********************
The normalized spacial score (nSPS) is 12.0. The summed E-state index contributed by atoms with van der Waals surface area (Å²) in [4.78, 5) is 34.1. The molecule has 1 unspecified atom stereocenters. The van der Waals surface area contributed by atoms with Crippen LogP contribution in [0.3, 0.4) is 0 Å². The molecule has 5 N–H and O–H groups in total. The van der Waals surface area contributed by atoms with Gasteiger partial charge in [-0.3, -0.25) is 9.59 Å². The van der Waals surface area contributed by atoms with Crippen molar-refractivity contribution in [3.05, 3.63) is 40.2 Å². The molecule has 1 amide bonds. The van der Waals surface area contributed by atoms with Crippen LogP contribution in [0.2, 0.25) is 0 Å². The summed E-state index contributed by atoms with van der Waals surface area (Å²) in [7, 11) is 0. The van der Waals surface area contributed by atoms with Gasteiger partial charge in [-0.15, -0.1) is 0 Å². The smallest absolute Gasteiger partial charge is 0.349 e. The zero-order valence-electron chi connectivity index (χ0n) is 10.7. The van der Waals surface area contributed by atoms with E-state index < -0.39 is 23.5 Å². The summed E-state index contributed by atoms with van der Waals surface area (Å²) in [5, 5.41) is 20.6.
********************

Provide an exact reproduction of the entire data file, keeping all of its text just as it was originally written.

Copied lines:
The normalized spacial score (nSPS) is 12.0. The summed E-state index contributed by atoms with van der Waals surface area (Å²) in [4.78, 5) is 34.1. The molecule has 1 unspecified atom stereocenters. The van der Waals surface area contributed by atoms with Crippen LogP contribution in [0.3, 0.4) is 0 Å². The molecule has 5 N–H and O–H groups in total. The van der Waals surface area contributed by atoms with Gasteiger partial charge in [-0.3, -0.25) is 9.59 Å². The van der Waals surface area contributed by atoms with Crippen molar-refractivity contribution in [3.05, 3.63) is 40.2 Å². The molecule has 1 amide bonds. The van der Waals surface area contributed by atoms with Crippen LogP contribution in [0.2, 0.25) is 0 Å². The summed E-state index contributed by atoms with van der Waals surface area (Å²) in [7, 11) is 0. The van der Waals surface area contributed by atoms with Gasteiger partial charge in [-0.15, -0.1) is 0 Å². The smallest absolute Gasteiger partial charge is 0.349 e. The zero-order valence-electron chi connectivity index (χ0n) is 10.7. The van der Waals surface area contributed by atoms with E-state index < -0.39 is 23.5 Å². The summed E-state index contributed by atoms with van der Waals surface area (Å²) in [5, 5.41) is 20.6.